How do we make sense of life? How should we treat others? How should we reasonably be expected to be treated by others? When human life is at stake, are there reasonable principles we can rely on to guide our actions? How should our laws be framed to protect human life? What kind of society should be built?
Many people rely on their religious beliefs to answer these questions. But not everyone accepts the same religious premises or recognizes the same spiritual authorities. Are there "public arguments"--reasons that can be given that do not presuppose agreement on religious grounds or common religious commitments--that can guide our thoughts and actions, as well as our laws and public policies?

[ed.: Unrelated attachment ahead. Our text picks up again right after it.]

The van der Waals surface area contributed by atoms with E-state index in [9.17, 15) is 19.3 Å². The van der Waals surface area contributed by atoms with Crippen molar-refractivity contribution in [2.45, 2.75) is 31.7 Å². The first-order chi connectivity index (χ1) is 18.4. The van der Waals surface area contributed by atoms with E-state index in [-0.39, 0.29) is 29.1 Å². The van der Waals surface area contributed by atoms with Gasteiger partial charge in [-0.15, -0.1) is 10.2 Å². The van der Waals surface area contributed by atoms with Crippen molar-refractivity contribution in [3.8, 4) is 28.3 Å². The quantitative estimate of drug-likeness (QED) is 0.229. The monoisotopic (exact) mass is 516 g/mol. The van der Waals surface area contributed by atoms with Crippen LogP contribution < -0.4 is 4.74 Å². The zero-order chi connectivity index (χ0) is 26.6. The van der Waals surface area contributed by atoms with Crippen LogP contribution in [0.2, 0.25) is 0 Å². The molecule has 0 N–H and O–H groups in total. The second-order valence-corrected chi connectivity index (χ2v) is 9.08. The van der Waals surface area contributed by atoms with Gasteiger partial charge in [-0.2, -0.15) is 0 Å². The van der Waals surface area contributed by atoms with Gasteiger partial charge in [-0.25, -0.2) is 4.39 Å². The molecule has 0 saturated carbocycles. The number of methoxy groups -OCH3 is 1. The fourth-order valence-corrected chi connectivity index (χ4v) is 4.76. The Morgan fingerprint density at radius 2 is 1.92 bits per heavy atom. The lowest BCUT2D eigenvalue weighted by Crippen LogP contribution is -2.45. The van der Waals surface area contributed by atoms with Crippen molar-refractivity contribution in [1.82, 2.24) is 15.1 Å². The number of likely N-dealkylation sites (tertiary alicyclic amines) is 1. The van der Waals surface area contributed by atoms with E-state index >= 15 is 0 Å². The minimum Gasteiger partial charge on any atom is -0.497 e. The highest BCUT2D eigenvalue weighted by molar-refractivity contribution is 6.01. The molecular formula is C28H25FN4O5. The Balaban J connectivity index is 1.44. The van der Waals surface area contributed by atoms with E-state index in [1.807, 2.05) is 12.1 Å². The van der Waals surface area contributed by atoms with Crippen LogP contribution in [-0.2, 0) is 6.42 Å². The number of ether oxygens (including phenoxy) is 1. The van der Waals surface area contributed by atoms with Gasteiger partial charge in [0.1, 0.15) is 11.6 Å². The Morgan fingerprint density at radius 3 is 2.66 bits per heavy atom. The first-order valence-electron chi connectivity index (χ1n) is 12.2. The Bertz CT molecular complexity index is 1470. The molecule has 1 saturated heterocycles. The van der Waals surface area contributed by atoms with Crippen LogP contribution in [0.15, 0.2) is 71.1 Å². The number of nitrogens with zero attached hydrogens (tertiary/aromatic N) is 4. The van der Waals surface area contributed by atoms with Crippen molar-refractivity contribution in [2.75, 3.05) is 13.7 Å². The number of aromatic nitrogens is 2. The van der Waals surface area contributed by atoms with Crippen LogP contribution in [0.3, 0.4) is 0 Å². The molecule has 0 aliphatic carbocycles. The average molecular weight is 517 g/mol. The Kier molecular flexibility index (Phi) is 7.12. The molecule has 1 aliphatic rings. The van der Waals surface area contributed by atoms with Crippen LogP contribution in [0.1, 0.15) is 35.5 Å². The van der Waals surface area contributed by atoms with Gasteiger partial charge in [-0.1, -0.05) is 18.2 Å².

In Ten Universal Principles: A Brief Philosophy of the Life Issues, Jesuit Father Robert Spitzer sets out, in a brief, yet highly-readable and lucid style, ten basic principles that must govern the reasonable person's thinking and acting about life issues. A highly-regarded philosopher, Father Spitzer provides an intelligent outline for thinking and talking about human life. This book is a powerful tool for persuasively articulating and effectively inculturating a prolife philosophy.